It is, however, at the local level of government — counties and cities and schools — where the privatization revolution is taking flight. You name it — just about any asset or service that a local government owns or provides has been privatized somewhere, in some manner, partially or wholly. That includes fire protection, certain elements of police protection, wastewater treatment, street lighting, tree trimming, snow removal, parking structures, railroads, hospitals, jails, and even cemeteries.
Mayor Steve Goldsmith of Indianapolis is one of the leaders in municipal privatization. According to Reason Foundation experts William Eggers and John O’Leary, in their new book titled Revolution at the Roots, Goldsmith has subjected more than 60 city services to competitive bidding and other forms of privatization. City employees have been given the opportunity to reorganize and enter the bidding too, in competition with private firms, and have won back the right to perform certain services. A funny thing happens when public employees have to directly compete: they discover that they really don't need as many supervisors, make-work rules, and coffee breaks.
Goldsmith has put almost everything Indianapolis does on the list for possible privatization. His motto is enough to make an entrepreneur out of many foot-dragging bureaucrats: "Sacred cows," he says, "make the best burgers." Indianapolis is now one of the best-run cities in the country, lean and mean and clean.
Governments don’t always have to privatize to get their work done more efficiently. Sometimes, all they have to do is tell the world they’re just thinking about it. That’s the lesson from Flint, Michigan, where Mayor Woodrow Stanley can take credit for saving city residents a quarter of their annual $6.2 million garbage collection bill.
Here's the Flint story: For months, Mayor Stanley made it plain to the city that garbage collection was costing too much money. He finally did something about it in early 1994. He solicited bids from five private companies and the numbers confirmed his suspicions. The combination of a private firm handling garbage, compost, bulk items, and trash bins and the city taking care of leaf pickup and special clean-ups would cut the city’s total cost by a whopping $2 million!
Flint’s city employee unions then knew the mayor was serious. They scrambled to be competitive and offered to shave about $1.4 million from the garbage budget. They proposed increasing the number of stops on each route from 665 to 775, reducing the number of shifts from two to one, cutting the sanitation staff from 47 workers to 35, picking up bulk items along with regular garbage instead of doing that on overtime, and requiring workers — get ready for this — to work a full eight-hour day instead of going home early as they often had done in the past! These concessions were sufficient to convince the mayor and city council, at least for the time being, to keep garbage collection in-house. Nothing more than a reality check and residents saved $1.4 million!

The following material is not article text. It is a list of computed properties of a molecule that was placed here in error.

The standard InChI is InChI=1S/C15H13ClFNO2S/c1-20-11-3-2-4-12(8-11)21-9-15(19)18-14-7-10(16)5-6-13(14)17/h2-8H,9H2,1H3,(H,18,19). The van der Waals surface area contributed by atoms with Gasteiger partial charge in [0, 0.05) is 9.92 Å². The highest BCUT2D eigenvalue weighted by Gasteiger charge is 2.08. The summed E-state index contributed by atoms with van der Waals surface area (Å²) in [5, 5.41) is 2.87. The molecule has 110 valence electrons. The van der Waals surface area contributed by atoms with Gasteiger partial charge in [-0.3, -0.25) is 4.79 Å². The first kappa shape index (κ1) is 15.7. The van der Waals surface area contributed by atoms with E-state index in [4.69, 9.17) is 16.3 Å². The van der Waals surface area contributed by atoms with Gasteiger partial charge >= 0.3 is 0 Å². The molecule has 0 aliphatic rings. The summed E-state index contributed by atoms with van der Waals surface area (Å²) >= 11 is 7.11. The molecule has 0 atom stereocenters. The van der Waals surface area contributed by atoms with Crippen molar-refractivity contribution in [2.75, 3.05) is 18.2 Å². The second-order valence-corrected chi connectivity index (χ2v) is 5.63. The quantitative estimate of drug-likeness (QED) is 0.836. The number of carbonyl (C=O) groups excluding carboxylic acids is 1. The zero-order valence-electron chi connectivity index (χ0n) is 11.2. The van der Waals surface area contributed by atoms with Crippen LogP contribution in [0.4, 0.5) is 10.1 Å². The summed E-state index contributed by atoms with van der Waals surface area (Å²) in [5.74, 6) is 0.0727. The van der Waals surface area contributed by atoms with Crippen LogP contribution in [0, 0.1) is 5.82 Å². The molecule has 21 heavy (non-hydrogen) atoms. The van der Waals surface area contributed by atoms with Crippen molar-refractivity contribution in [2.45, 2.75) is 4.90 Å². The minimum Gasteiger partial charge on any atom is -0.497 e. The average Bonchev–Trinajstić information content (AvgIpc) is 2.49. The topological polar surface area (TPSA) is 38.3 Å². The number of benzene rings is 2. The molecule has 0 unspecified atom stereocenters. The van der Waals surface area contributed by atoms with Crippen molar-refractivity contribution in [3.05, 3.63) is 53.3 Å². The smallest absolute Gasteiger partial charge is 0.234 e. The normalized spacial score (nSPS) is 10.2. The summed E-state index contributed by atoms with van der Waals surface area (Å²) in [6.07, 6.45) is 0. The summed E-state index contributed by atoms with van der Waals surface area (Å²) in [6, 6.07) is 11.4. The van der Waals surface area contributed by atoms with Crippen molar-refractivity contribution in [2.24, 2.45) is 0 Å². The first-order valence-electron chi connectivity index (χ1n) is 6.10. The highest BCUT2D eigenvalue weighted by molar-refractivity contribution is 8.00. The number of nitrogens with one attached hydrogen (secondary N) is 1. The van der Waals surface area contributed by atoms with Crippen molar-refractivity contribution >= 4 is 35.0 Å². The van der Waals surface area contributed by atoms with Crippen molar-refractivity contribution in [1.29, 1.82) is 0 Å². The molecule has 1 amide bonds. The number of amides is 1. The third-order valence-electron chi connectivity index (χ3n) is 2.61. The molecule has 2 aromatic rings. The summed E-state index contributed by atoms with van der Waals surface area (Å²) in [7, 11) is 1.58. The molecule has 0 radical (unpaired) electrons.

So, there’s a case where just going through the motions of privatization was enough to save a small fortune. Mayor Stanley told the Flint Journal, "If I were just some weak-kneed kind of namby-pamby politician, I wouldn’t have touched this privatization issue with a 10-foot pole. Political leaders who aren’t willing to take risks don’t deserve to be in office."
Considering the privatization option, whether or not the final decision is to actually do it, is nothing less than good stewardship of the public purse. Thinking seriously about it prompts officials to open their minds and think about government services in ways they never pondered before. It forces them to find out, for instance, how much it is actually costing them to provide those services.
Most people don’t realize that governments keep their financial books in what can only be described as a state of confusion. Rarely are all the appropriate costs of an activity or department actually charged to it. For example, a county sheriff in Michigan once boasted that he could house prisoners for a mere $17 a day, but a few follow-up questions revealed many things he wasn't counting because "some other department" took care of them — costly items such as custodial work to keep the jail clean and the pension obligations payable to jail employees.
At the Mackinac Center for Public Policy we discovered this important truth when we examined the custodial costs in a half-dozen public school districts around Michigan's capital city of Lansing. None of the districts had ever computed their custodial costs in a fashion that would allow them to gauge just how high they really were. We ran the numbers ourselves and discovered that the least costly district was spending 50 percent more than private firms would charge to do comparable work. The costliest district was spending three to four times more to get the job done! That one district, if it privatized the work, would save more than a million dollars a year in custodial bills alone — enough to hire 20 teachers at $50,000 each, or buy 500 computers for $2,500 apiece, or pay for 30,000 textbooks at $33 a book.